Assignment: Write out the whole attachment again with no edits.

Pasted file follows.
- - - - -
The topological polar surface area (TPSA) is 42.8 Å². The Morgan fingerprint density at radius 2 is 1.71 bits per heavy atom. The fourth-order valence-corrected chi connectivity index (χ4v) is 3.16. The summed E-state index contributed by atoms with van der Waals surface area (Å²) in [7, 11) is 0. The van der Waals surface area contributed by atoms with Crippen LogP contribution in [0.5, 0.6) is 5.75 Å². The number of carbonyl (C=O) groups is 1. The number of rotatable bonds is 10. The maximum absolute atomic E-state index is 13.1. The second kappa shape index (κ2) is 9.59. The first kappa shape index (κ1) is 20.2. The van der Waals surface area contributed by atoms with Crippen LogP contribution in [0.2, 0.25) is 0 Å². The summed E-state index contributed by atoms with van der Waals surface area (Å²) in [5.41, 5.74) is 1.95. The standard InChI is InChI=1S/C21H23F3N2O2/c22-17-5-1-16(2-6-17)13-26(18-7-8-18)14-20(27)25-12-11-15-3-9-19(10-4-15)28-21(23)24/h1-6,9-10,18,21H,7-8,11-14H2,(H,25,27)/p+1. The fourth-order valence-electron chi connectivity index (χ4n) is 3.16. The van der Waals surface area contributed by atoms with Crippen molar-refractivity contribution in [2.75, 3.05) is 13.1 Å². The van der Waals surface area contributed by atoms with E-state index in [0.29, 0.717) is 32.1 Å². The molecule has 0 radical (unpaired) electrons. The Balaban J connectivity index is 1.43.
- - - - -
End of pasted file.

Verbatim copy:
The topological polar surface area (TPSA) is 42.8 Å². The Morgan fingerprint density at radius 2 is 1.71 bits per heavy atom. The fourth-order valence-corrected chi connectivity index (χ4v) is 3.16. The summed E-state index contributed by atoms with van der Waals surface area (Å²) in [7, 11) is 0. The van der Waals surface area contributed by atoms with Crippen LogP contribution in [0.5, 0.6) is 5.75 Å². The number of carbonyl (C=O) groups is 1. The number of rotatable bonds is 10. The maximum absolute atomic E-state index is 13.1. The second kappa shape index (κ2) is 9.59. The first kappa shape index (κ1) is 20.2. The van der Waals surface area contributed by atoms with Crippen LogP contribution in [0.2, 0.25) is 0 Å². The summed E-state index contributed by atoms with van der Waals surface area (Å²) in [5.41, 5.74) is 1.95. The standard InChI is InChI=1S/C21H23F3N2O2/c22-17-5-1-16(2-6-17)13-26(18-7-8-18)14-20(27)25-12-11-15-3-9-19(10-4-15)28-21(23)24/h1-6,9-10,18,21H,7-8,11-14H2,(H,25,27)/p+1. The fourth-order valence-electron chi connectivity index (χ4n) is 3.16. The van der Waals surface area contributed by atoms with Crippen molar-refractivity contribution in [2.75, 3.05) is 13.1 Å². The van der Waals surface area contributed by atoms with E-state index in [0.29, 0.717) is 32.1 Å². The molecule has 0 radical (unpaired) electrons. The Balaban J connectivity index is 1.43.